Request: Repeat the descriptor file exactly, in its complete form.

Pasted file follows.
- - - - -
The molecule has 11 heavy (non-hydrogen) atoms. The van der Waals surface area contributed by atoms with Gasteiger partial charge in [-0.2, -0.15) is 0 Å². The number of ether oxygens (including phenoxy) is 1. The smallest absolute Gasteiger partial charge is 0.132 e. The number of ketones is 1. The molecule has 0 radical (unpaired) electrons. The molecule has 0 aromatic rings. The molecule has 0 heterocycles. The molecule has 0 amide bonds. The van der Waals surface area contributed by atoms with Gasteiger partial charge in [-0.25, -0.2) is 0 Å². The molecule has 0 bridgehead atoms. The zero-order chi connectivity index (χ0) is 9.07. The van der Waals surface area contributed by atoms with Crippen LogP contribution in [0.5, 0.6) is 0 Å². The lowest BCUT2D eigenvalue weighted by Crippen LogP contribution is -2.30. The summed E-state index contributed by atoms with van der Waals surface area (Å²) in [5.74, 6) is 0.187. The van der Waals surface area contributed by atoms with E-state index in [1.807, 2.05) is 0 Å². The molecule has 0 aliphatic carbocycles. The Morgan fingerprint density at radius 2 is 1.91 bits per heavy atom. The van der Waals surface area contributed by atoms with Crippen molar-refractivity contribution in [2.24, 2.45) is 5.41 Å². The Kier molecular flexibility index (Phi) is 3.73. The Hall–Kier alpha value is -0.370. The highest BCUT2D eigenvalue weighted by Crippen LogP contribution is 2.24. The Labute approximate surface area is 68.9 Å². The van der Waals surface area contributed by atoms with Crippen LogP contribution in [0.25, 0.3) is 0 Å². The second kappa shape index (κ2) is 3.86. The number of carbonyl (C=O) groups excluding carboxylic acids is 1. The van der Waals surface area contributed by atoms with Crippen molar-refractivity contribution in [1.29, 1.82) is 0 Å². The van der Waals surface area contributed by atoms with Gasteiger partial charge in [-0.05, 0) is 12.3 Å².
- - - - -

The molecule has 11 heavy (non-hydrogen) atoms. The van der Waals surface area contributed by atoms with Gasteiger partial charge in [-0.2, -0.15) is 0 Å². The number of ether oxygens (including phenoxy) is 1. The smallest absolute Gasteiger partial charge is 0.132 e. The number of ketones is 1. The molecule has 0 radical (unpaired) electrons. The molecule has 0 aromatic rings. The molecule has 0 heterocycles. The molecule has 0 amide bonds. The van der Waals surface area contributed by atoms with Gasteiger partial charge in [-0.25, -0.2) is 0 Å². The molecule has 0 bridgehead atoms. The zero-order chi connectivity index (χ0) is 9.07. The van der Waals surface area contributed by atoms with Crippen LogP contribution in [0.5, 0.6) is 0 Å². The lowest BCUT2D eigenvalue weighted by Crippen LogP contribution is -2.30. The summed E-state index contributed by atoms with van der Waals surface area (Å²) in [5.74, 6) is 0.187. The van der Waals surface area contributed by atoms with E-state index in [1.807, 2.05) is 0 Å². The molecule has 0 aliphatic carbocycles. The Morgan fingerprint density at radius 2 is 1.91 bits per heavy atom. The van der Waals surface area contributed by atoms with Crippen molar-refractivity contribution in [2.24, 2.45) is 5.41 Å². The Kier molecular flexibility index (Phi) is 3.73. The Hall–Kier alpha value is -0.370. The highest BCUT2D eigenvalue weighted by Crippen LogP contribution is 2.24. The Labute approximate surface area is 68.9 Å². The van der Waals surface area contributed by atoms with Crippen LogP contribution in [0.25, 0.3) is 0 Å². The second kappa shape index (κ2) is 3.86. The number of carbonyl (C=O) groups excluding carboxylic acids is 1. The van der Waals surface area contributed by atoms with Crippen molar-refractivity contribution in [1.29, 1.82) is 0 Å². The van der Waals surface area contributed by atoms with Gasteiger partial charge in [-0.05, 0) is 12.3 Å².